Writing assignment for Ethnomusicology: History and Theory with David Samuels
People like me listen to world music to hope for and imagine a world without imperialism. I’ve sampled Central African pygmy music in my own work, and while I do a better job of attributing my sources than Deep Forest does, I’m motivated by the same impulse.
Timothy Brennan attributes the popularity of African diasporic music among white people to our unconscious desire to resist imperial capitalism. The same is true of world music.
More than just expanding tastes, world music characterizes a longing in metropolitan centers of Europe and North America for what is not Europe or North America… It represents a flight from the Euro-self at the very moment of that self’s suffocating hegemony, as though people were driven away by the image stalking them in the mirror (Brennan 2001, 46).
This post documents a presentation I’m giving in my History of Science and Technology class with Myles Jackson.
The vocoder is one of those mysterious technologies that’s far more widely used than understood. Here I explain what it is, how it works, and why you should care. A casual music listener knows the vocoder best as a way to make that robot voice effect that Daft Punk uses all the time.
Here’s Huston Singletary demonstrating the vocoder in Ableton Live.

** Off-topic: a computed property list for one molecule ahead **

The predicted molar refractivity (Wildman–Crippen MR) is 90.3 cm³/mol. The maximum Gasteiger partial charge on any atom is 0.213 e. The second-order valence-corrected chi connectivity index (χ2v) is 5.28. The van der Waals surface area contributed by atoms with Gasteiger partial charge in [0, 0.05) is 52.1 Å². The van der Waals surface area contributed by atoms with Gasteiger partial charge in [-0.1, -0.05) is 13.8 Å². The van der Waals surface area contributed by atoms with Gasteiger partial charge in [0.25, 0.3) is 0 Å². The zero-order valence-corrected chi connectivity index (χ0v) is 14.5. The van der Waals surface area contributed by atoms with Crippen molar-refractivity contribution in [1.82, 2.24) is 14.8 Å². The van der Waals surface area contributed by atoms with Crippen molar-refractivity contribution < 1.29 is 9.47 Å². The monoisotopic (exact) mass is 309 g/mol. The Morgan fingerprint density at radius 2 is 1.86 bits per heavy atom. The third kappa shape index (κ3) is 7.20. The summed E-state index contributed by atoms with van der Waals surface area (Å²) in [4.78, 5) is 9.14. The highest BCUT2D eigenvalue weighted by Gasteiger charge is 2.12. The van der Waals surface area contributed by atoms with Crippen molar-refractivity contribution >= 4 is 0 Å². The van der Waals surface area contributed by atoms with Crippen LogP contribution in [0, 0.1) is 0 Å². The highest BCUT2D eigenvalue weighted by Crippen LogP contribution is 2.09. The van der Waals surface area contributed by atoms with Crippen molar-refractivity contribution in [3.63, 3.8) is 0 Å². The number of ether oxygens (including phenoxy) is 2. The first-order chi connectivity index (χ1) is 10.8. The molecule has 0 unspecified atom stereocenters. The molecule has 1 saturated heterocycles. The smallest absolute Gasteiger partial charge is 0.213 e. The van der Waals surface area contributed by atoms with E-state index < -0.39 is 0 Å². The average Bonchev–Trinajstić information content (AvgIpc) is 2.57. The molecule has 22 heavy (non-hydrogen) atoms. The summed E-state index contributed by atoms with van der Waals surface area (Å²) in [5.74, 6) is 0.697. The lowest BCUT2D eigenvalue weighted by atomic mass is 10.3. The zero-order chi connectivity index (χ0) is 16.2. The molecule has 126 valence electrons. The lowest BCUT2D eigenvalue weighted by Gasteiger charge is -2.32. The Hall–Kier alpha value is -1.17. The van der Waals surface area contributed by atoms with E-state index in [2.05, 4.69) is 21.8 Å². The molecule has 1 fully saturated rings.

This is a nifty effect, but why should you care? For one thing, you use this technology every time you talk on your cell phone. For another, this effect gave rise to Auto-Tune, which, love it or hate it, is the defining sound of contemporary popular music. Let’s dive in!
I use variations on this project list for all of my courses. In Advanced Digital Audio Production at Montclair State University, students do all of these assignments. Students in Music Technology 101 do all of them except the ones marked Advanced. My syllabus for the NYU Music Education Technology Practicum has an additional recording studio project in place of the final project. Here’s the project list in Google Spreadsheet format.
I talk very little about microphone technology or technique in my classes. This is because I find this information to only be useful in the context of actual recording studio work, and my classes do not have regular access to a studio. I do spend one class period on home recording with the SM58 and SM57, and talk a bit about mic technique for singers. I encourage students who want to go deeper into audio recording to take a class specifically on that subject, or to read something like the Moylan book.
My project-based approach is informed strongly by Matt Mclean and Alex Ruthmann. Read more about their methods here.
I do not require any text. However, for education majors, I strongly recommend Teaching Music Through Composition by Barbara Freedman and Music Technology and Education: Amplifying Musicality by Andrew Brown.
The MusEDLab will soon be launching a revamped version of the aQWERTYon with some enhancements to its visual design, including a new scale picker. Beyond our desire to make our stuff look cooler, the scale picker represents a challenge that we’ve struggled with since the earliest days of aQW development. On the one hand, we want to offer users a wide variety of intriguing and exotic scales to play with. On the other hand, our audience of beginner and intermediate musicians is likely to be horrified by a list of terms like “Lydian dominant mode.” I recently had the idea to represent all the scales as colorful icons, like so: